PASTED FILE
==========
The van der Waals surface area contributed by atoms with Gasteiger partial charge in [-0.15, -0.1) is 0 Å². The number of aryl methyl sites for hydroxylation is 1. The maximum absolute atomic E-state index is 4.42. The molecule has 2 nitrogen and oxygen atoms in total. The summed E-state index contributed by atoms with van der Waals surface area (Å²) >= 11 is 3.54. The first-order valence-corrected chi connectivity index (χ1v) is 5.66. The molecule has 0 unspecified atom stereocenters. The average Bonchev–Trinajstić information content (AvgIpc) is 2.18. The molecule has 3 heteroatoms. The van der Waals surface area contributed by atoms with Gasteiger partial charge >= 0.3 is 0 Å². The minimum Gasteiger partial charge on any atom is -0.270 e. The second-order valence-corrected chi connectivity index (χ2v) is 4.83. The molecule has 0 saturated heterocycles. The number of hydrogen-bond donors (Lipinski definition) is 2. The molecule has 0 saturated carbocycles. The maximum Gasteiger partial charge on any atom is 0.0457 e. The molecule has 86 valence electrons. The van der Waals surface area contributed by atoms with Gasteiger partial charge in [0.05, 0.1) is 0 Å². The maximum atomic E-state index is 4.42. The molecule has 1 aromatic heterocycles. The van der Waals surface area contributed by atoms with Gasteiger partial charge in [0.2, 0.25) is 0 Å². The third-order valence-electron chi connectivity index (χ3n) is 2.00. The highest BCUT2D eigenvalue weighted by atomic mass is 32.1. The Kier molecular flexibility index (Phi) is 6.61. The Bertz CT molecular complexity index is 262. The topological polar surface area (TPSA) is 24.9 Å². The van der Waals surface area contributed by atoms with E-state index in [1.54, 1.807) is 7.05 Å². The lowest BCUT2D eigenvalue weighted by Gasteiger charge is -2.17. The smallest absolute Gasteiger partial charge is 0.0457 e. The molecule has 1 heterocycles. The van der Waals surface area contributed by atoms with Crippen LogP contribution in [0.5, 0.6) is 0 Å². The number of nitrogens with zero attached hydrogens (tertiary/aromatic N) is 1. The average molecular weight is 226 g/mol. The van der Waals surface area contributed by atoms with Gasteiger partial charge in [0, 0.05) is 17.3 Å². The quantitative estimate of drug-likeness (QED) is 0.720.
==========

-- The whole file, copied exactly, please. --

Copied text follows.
The van der Waals surface area contributed by atoms with Gasteiger partial charge in [-0.15, -0.1) is 0 Å². The number of aryl methyl sites for hydroxylation is 1. The maximum absolute atomic E-state index is 4.42. The molecule has 2 nitrogen and oxygen atoms in total. The summed E-state index contributed by atoms with van der Waals surface area (Å²) >= 11 is 3.54. The first-order valence-corrected chi connectivity index (χ1v) is 5.66. The molecule has 0 unspecified atom stereocenters. The average Bonchev–Trinajstić information content (AvgIpc) is 2.18. The molecule has 3 heteroatoms. The van der Waals surface area contributed by atoms with Gasteiger partial charge >= 0.3 is 0 Å². The minimum Gasteiger partial charge on any atom is -0.270 e. The second-order valence-corrected chi connectivity index (χ2v) is 4.83. The molecule has 0 saturated heterocycles. The number of hydrogen-bond donors (Lipinski definition) is 2. The molecule has 0 saturated carbocycles. The maximum Gasteiger partial charge on any atom is 0.0457 e. The molecule has 86 valence electrons. The van der Waals surface area contributed by atoms with Gasteiger partial charge in [0.05, 0.1) is 0 Å². The maximum atomic E-state index is 4.42. The molecule has 1 aromatic heterocycles. The van der Waals surface area contributed by atoms with Gasteiger partial charge in [0.2, 0.25) is 0 Å². The third-order valence-electron chi connectivity index (χ3n) is 2.00. The highest BCUT2D eigenvalue weighted by atomic mass is 32.1. The Kier molecular flexibility index (Phi) is 6.61. The Bertz CT molecular complexity index is 262. The topological polar surface area (TPSA) is 24.9 Å². The van der Waals surface area contributed by atoms with E-state index in [1.54, 1.807) is 7.05 Å². The lowest BCUT2D eigenvalue weighted by Gasteiger charge is -2.17. The smallest absolute Gasteiger partial charge is 0.0457 e. The molecule has 1 heterocycles. The van der Waals surface area contributed by atoms with Crippen LogP contribution in [0.5, 0.6) is 0 Å². The number of nitrogens with zero attached hydrogens (tertiary/aromatic N) is 1. The average molecular weight is 226 g/mol. The van der Waals surface area contributed by atoms with Gasteiger partial charge in [0, 0.05) is 17.3 Å². The quantitative estimate of drug-likeness (QED) is 0.720.